Six practices tell us about the projects that held so much promise, but for one reason or another have remained unrealised.
Words by Pamela Buxton
Andrew Bromberg on Aedas's attempt to design a huge retail development in Beijing
We Won a competition back in 2011 for a development for a new commercial hub in Daxing in the south-east of Beijing.
Our 360,000 sq m Xihongmen mixed-use development was particularly large, including a final phase of 150,000 sq m of retail and 35,000 sq m of hotel space following earlier phases of high-rise office development.
From our point of view, the retail site was the meat of the project and the commercial parts its accent -- we'd won the competition against some very good international practices because judges liked the iconic quality of the retail and the way we used that to tie into the commercial centre. The retail site was at the transition between a long, urban green corridor and further development to the north. Our design sought to merge the more natural, open setting into the commercial district.
Despite the large scale, the geometry is broken down and organised to be approachable and user friendly. The strong formal gesture recalls a natural erosion of stones within a riverbed as the edges of the development smooth out and expose its interior components. Finally, the eroded mass dissolves completely into a public park that relates to the existing adjacent southern park.
Unfortunately, this key retail component hasn't been realised. Although our other phases either have been built or are under construction and the client is very happy with them, this important final phase has been put on hold.
This is the result of an alignment of unfortunate events. First, the project was delayed for six months while the client sold the commercial properties. Then Chinese president Xi Jinping announced that he wanted no more 'weird' architecture in China.
This created fear in the development world, with clients worrying about whether their developments weren't the type of projects the president wanted. By the time it had been decided that our project was OK, the anchor department-store tenant had dropped out and the Chinese economy started slowing. The client then decided to pursue traditional retail throughout rather than a department store, but now we're not sure what, if anything, it will be.
Instead, we're in the very strange situation where the accents to the development are being built, but what they're accenting isn't, even though it's the main feature of the overall design. The client may decide they still need some retail even if it is scaled back, or it might end up being speculative commercial space. Either way, they might not think they need us to do it, which would be very disappointing. I'm very saddened -- it was a fun project and one of our more special commercial developments.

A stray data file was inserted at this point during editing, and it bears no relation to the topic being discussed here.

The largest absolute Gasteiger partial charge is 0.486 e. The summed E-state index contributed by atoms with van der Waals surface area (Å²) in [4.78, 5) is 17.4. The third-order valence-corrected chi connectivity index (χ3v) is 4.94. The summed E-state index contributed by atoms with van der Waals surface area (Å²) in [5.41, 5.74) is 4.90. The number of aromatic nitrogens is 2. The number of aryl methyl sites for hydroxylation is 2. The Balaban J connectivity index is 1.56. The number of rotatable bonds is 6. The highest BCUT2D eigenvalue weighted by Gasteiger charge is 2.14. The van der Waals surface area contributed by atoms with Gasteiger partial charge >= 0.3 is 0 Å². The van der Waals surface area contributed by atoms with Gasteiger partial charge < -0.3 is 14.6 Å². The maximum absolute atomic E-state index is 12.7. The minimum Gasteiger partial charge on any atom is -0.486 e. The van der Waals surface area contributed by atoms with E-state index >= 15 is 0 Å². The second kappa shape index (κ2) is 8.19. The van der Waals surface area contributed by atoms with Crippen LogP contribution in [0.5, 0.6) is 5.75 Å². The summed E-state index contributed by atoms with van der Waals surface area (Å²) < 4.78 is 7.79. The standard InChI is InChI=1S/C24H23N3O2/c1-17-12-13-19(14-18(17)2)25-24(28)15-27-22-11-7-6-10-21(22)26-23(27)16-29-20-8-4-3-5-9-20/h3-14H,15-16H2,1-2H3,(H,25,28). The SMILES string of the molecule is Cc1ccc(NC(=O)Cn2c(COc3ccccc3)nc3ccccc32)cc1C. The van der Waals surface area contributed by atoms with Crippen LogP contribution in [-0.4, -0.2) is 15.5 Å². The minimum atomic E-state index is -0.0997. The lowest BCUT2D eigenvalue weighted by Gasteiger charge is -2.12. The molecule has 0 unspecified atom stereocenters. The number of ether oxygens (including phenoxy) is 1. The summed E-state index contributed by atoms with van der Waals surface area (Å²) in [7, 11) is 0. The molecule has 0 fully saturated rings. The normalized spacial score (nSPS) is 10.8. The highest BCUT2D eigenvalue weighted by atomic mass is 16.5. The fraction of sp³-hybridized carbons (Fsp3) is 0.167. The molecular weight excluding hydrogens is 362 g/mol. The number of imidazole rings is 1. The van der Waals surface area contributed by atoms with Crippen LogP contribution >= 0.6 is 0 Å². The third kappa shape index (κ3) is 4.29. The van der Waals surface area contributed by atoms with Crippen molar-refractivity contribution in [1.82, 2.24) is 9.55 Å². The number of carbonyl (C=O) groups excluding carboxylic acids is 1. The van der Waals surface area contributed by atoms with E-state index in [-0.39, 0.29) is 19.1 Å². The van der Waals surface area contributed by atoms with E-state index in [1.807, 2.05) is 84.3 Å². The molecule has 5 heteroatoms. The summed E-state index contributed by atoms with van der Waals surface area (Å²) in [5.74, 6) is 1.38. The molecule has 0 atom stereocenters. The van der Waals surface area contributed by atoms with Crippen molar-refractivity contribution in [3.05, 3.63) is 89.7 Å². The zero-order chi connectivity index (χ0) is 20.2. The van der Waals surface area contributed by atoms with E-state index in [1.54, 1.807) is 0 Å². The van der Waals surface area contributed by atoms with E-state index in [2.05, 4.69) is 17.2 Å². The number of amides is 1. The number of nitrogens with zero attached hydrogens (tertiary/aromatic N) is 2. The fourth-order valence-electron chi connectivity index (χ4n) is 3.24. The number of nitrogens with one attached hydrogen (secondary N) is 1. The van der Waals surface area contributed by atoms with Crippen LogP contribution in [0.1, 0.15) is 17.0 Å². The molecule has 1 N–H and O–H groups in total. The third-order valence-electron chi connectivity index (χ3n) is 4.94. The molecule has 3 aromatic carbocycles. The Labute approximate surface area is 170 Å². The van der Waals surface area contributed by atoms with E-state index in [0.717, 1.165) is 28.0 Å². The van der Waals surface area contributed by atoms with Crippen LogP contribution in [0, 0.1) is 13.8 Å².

Andrew Bromberg is global board director and Hong Kong executive director at Aedas.
Adam Brinkworth on his unrealised plan for a skate ramp at Supreme's flagship store in London
My one-that-got-away isn't on a particularly grand scale, more like an element within a scheme I thought would have been a very dynamic and fitting idea.
It was very simple -- a half-pipe skate ramp within a store for skateboarding brand Supreme. As I am a skateboarder myself, and Supreme is one of my favourite brands, getting to work with it was a dream come true. The client is a successful and unusual retailer who is very selective about his stores and their locations. We were invited to collaborate with the Wilson Brothers on his sole London store.
My idea was to take Supreme's red-and-white box logo and fold it up at either end to form a skate-able half-pipe. Because the client only needed 25 linear metres of merchandise display space, I worked out that the ramp would fit into the basement, by taking out two large sections of the ground floor. The ramp would have run from the front of the store to the back, breaking through the voids at either end. People walking past on the street would see a skateboarder fly up into the air and then drop back down again.
Downstairs there would still have plenty of room for the product and upstairs would have become a skateboard gallery. Despite seeming like a major reconstruction project, due to the nature of the site it would have needed very few structural alterations to do it.
In the end, the Supreme store took a brilliantly simple direction, incorporating fantastic sculptures by skateboard artist, Mark Gonzales. I've never met a client who takes so much time and care over every detail. I really enjoy his dedication and tenacity. So, even though the idea I had for the half-pipe ramp got away, I loved the whole process and am very proud of the final result.
Adam Brinkworth is CEO of the Brinkworth design agency